Mysticism and mystical experiences have been a part
of Judaism since the earliest days. The Torah contains
many stories of mystical experiences, from visitations
by angels to prophetic dreams and visions. The Talmud
considers the existence of the soul and when it
becomes attached to the body. Jewish tradition tells
that the souls of all Jews were in existence at
the time of the Giving of the Torah and were present
at the time and agreed to the Covenant. There are
many stories of places similar to Christian heaven
and purgatory, of wandering souls and reincarnation.
The Talmud contains vague hints of a mystical school
of thought that was taught only to the most advanced
students and was not committed to writing.
Archan Publishings "Grimoire of the Angels
of Jewish Mysticism"
The documentation of angels has never been
a unique or independent area for study in Judaism. The Western
tradition of describing the angels appearance, powers and
individual attributes did play a role in esoteric Jewish
thought. However, under the influence of mystics and the
Holy Cabala angels took on new and complex mythologies involving
good versus evil. Unlike the Islamic Tradition in modern
times, angels have largely lost their celestial status.
The angel however, is still considered as a celestial entity
who serves God. Angels have played an important role in
the Jewish tradition for many centuries.
The Biblical name for angel is simply "messenger,”
or messenger angel (the Malach). Angels are also identified
by the addition of God’s name; as “Angel of
the Lord”, or "Angel of God” other references
to angels have been "the Holy Ones" and the "Fiery
Throughout the Bible, except in certain prophetic books,
such as Ezekiel, Zechariah, and Daniel, angels are symbolic
extensions of God's power; they possess no independent life,
personality or identity of their own, no personal name and
no hierarchical rank. It is not until the Book of Daniel,
that the first angels names appear. These being the Archangels
Michael and Gabriel.
Both these archangels are considered to be the most prominent
in Judaism. For it was both these archangels that visited
Abraham after his circumcision, and accompanied God when
he came down from Mount Sinai.
It is also stated that Michael is made up entirely of snow
and Gabriel of fire,and many consider Michael to be superior
to Gabriel in rank.
Later the angels Uriel, Raphael, Peniel, Metatron, and
many, many others were identified (I Enoch, Tobit, IV Ezra).
Satan was also identified as an angel.
Angels are therefore not the only celestial spirits as
identified in the Hebrew Bible, other celestial spirits
include: the Irinim (Watchers or High Angels), Cherubim
(Mighty Ones), Sarim (Princes), Seraphim (Fiery Ones), and
Ofanim (Wheels). See Angel hierarchy page – Click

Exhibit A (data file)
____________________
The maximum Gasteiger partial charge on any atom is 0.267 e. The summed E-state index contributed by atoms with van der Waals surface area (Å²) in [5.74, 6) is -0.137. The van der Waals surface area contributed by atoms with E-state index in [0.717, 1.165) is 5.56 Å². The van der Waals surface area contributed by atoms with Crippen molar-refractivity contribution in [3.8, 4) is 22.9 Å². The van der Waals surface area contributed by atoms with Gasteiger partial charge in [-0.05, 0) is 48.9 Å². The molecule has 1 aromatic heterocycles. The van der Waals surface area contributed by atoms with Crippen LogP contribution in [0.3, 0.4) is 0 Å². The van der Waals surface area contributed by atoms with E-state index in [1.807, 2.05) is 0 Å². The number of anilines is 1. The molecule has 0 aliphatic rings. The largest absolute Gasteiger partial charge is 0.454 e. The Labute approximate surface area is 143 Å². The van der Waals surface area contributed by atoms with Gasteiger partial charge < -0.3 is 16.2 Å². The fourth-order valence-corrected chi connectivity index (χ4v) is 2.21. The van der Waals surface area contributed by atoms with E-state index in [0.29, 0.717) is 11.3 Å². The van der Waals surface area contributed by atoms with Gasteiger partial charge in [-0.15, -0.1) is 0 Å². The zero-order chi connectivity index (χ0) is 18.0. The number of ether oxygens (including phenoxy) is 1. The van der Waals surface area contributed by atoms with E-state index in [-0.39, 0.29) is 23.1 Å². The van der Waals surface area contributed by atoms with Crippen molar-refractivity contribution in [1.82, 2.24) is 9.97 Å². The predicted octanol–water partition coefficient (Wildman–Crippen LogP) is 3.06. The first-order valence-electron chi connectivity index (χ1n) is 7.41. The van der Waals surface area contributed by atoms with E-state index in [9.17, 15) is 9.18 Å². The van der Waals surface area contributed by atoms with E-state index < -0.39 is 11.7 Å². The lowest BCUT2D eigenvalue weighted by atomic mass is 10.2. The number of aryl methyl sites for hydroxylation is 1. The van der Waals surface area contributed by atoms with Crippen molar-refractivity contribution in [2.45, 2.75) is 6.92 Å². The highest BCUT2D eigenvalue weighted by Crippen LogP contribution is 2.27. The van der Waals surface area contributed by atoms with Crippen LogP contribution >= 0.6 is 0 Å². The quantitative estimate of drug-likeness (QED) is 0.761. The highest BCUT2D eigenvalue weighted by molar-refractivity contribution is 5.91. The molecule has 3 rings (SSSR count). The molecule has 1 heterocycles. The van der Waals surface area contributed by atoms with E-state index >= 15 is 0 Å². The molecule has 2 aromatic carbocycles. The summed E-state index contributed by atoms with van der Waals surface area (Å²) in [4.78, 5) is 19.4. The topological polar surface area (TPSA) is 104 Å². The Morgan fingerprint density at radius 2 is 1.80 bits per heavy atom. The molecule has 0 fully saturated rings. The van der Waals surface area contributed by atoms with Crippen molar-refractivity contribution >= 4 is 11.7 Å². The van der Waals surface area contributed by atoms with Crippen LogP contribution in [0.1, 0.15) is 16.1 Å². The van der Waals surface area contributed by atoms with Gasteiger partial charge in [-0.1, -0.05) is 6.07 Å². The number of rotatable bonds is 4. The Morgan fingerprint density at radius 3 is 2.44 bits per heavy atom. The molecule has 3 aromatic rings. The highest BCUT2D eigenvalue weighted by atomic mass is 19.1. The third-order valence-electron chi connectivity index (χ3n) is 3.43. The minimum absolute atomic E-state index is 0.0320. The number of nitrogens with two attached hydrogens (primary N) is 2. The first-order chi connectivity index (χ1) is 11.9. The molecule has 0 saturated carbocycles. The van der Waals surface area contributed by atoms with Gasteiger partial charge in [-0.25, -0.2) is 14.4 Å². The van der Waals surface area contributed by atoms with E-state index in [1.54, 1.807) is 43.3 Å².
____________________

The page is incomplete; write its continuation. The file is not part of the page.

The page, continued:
Angels appear to man in human forma and are of great beauty,
but may initially not be identified as a celestial spirit.
In contract the Islamic belief that they are composed of
light, the Hebrew Tradition suggests that the are surrounded
by light but composed of fire.
The author of the Book of Daniel was the first to describe
the angels characteristics and endow the spirits with their
Early Medieval magical works such as Sefer ha-Razim lists
hundreds of angels, along with how to influence them to
gain their favors and how to use their names in constructing
talismans and other magical implements. The text also lists
the angels for the months of the year. Click
Zohar, further expanded upon the Hierocracy of the angels
allocating them to seven palaces and ranking them according
to the four worlds of emanation (1:11-40).
The Book of Raziel, another important magical text, which
is purported to have been reveled by the angel Raziel to
Adam, and which was passed from Adam to Abraham, Moses,
and the Prophets in direct succession from father to son,
and therefore thought to be a constantly expanding manuscript
depending upon who received it.
In essence the Book of Raziel is a magical manuscript giving
directions for invoking the angels, that change according
to the month, day, and hour, and for using them for a peculiar
purpose, such as prophecy.
In a similar vain to the magic of the Egyptians angels
could not resist an invocation in his name, providing the
invocation was performed correctly, such as at the right
time, day and hour.
Consider that originally that since angelic names constituted
the most sacred element in mysticism, they were often not
written, much less printed; and, in consequence, a number
of them remain unknown, other than those researched from
the magical tex ted indicated above.
Generally, the occult of the Kabala, and the later Hebrew
texts have given us much insight into angels, their roles